Syria refugees damon package
Coronavirus diverting funds for traumatized refugees
02:21 - Source: CNN
CNN  — 

Catastrophic conditions in chaotic ill-equipped hospitals overflowing with Covid-19 patients – patients forced to wait for others to die so they can be put on ventilators that could save their lives.

This is the situation in government-controlled parts of Syria, where medics say the coronavirus pandemic has reached crisis levels with health workers and facilities overwhelmed by the surge of cases across the country in recent weeks.

The Syrian Health Ministry has only confirmed 112 Covid-19 deaths in the country since March, with a total of 2,765 cases in regime-held areas.

Just in the last three weeks, the official number of cases has doubled but, according to health workers in Syrian regime-held areas, the figures do not begin to reflect the real scale of the outbreak.

CNN spoke to three doctors in Damascus and Aleppo on the condition of anonymity, for fear of retribution from a government that tightly controls information.

According to all three doctors, the number of cases exploded at the end of July. One doctor in Aleppo said his hospital went from receiving four to five suspected Covid-19 cases in April to being swamped with 90-100 patients daily at the end of July and early August.

CNN contacted the Syrian ministry of health with a list of questions about the ongoing Covid-19 crisis in the country but has not received a response.

Health workers prepare quarantine rooms at the Al Mojtahed Hospital in Damascus, Syria, on 19 March.

With serious equipment shortages, doctors say they are scrambling to save lives. Doctors in Damascus described recent scenes of panic with health workers making frantic calls to try to secure beds with ventilators for their patients. The struggle has been compounded by a lack of protective equipment for medical professionals.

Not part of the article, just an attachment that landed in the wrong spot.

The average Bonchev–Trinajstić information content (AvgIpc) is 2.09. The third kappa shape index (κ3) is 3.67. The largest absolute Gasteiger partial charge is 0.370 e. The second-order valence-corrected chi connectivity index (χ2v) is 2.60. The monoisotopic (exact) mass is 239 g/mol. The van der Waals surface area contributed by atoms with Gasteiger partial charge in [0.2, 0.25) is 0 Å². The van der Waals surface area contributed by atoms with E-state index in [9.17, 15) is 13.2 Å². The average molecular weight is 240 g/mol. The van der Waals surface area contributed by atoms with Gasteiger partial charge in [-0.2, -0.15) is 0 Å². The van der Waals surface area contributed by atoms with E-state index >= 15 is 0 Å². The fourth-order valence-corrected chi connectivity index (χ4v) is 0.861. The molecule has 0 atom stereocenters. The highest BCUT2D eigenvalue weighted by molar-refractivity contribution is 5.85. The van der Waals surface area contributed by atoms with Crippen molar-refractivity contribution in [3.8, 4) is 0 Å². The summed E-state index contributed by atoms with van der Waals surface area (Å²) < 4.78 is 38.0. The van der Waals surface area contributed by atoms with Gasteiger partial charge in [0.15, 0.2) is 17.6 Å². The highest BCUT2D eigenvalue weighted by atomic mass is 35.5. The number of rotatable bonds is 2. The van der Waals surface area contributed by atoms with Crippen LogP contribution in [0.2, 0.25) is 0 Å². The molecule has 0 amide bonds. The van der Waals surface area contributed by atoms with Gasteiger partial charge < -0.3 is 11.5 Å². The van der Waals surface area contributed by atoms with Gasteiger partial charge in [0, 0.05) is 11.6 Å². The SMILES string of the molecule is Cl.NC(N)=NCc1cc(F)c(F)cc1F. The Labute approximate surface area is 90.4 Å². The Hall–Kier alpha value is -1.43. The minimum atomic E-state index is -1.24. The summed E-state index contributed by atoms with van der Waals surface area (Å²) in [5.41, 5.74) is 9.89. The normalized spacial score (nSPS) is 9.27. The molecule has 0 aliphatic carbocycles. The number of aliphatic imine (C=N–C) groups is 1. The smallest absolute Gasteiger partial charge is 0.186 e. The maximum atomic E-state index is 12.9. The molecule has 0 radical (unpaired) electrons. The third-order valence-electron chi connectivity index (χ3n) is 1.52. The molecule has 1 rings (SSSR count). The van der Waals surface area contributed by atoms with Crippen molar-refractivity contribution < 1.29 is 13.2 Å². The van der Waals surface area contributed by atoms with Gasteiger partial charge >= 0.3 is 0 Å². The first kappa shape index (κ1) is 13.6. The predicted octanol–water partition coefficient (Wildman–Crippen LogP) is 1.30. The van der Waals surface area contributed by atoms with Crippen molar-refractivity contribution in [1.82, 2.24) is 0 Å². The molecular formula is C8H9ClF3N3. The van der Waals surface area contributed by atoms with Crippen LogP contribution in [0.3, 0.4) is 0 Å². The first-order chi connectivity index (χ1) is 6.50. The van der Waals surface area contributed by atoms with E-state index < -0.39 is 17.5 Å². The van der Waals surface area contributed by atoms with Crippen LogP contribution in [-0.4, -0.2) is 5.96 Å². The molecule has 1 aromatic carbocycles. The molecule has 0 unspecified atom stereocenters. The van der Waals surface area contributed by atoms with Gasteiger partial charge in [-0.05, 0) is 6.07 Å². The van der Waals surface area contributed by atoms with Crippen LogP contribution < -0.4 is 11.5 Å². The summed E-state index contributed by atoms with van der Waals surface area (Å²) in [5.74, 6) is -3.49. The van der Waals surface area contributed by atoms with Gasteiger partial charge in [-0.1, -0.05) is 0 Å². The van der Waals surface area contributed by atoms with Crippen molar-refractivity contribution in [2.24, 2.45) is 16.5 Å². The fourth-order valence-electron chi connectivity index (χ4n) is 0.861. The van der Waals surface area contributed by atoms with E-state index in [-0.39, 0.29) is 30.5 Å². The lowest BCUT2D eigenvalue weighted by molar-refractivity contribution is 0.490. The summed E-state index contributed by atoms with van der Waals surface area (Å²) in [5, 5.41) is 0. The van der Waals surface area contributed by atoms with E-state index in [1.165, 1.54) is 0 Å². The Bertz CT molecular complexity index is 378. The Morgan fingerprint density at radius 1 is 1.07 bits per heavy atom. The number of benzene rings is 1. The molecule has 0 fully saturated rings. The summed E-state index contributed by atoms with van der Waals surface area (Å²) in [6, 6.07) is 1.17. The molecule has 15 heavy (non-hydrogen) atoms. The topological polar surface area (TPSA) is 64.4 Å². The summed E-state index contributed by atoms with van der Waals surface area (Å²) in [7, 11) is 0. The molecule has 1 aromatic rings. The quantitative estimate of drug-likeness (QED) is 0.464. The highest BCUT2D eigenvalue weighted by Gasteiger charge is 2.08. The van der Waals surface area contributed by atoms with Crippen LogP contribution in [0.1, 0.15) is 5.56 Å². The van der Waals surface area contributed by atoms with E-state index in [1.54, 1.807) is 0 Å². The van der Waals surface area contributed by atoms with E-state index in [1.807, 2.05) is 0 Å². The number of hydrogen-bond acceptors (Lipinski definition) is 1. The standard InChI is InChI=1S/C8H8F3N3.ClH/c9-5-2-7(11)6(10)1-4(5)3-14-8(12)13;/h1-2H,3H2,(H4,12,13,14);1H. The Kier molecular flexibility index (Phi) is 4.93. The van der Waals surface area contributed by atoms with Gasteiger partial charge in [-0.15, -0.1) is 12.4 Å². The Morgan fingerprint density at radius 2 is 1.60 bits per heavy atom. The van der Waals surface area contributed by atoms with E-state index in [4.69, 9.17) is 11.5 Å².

“Patients are literally waiting for other patients to die so they can be on a ventilator with people using contacts to pressure hospitals to move their loved ones up on the ventilator waiting list,” an Aleppo doctor using the name Ihsan told CNN.

“In all of this pandemic the hospital gave me only six N95 masks and I am sometimes working for 14 hours straight,” Dr. Ihsan said. Some doctors and nurses are not even wearing masks in his hospital. “I see that daily and I have to say this is completely the fault of hospital management for not providing (masks); don’t expect staff to buy $60 masks when they make about $35 a month,” he said.

In Damascus, another doctor, who called himself Abd, said he was forced to sterilize his own disposable mask, and only following a social media campaign did some medical companies step in to provide additional supplies.

The lack of protective equipment has meant the country’s medical system – already drained by years of civil war – is losing doctors and healthcare staff to the virus.

While there has been no confirmation of the total number of deaths of health care workers since the start of the pandemic, a list with the names of 61 medical professionals who have reportedly died has been circulating on pro-government sites.

A senior Damascus health official confirmed some of the names on the list, but he could not confirm the total number of deaths.

There is a “loss of lives among the best doctors and nurses in Syria due to coronavirus,” Dr. Shadi al-Najjar, the director of the Damascus Health Department told pro-government Sham FM. One doctor in Aleppo who spoke to CNN also confirmed the names of five doctors on the list.

“They forced us to work the entire week and expose the crew to danger, and the doctors, in this case, also became virus transmitters to others,” another medic, who asked to be called Dr. Ahmad, told CNN.

Officially, at least 76 health workers have tested positive for coronavirus as of August 21 – according to ministry of health figures. That is nearly 4% of all test-confirmed cases.

“This highlights the particular risks faced by health care workers; and underscores – given Syria’s fragile healthcare system with already insufficient numbers of qualified health care personnel – the potential for its overstretched health care capacity to be further compromised,” the UN Office for the Coordination of Humanitarian Affairs, and the World Health Organization said in an August 24 report.

A doctor prepares equipment for Covid-19 patients at a hospital in Hasakah, Syria, in April 2020.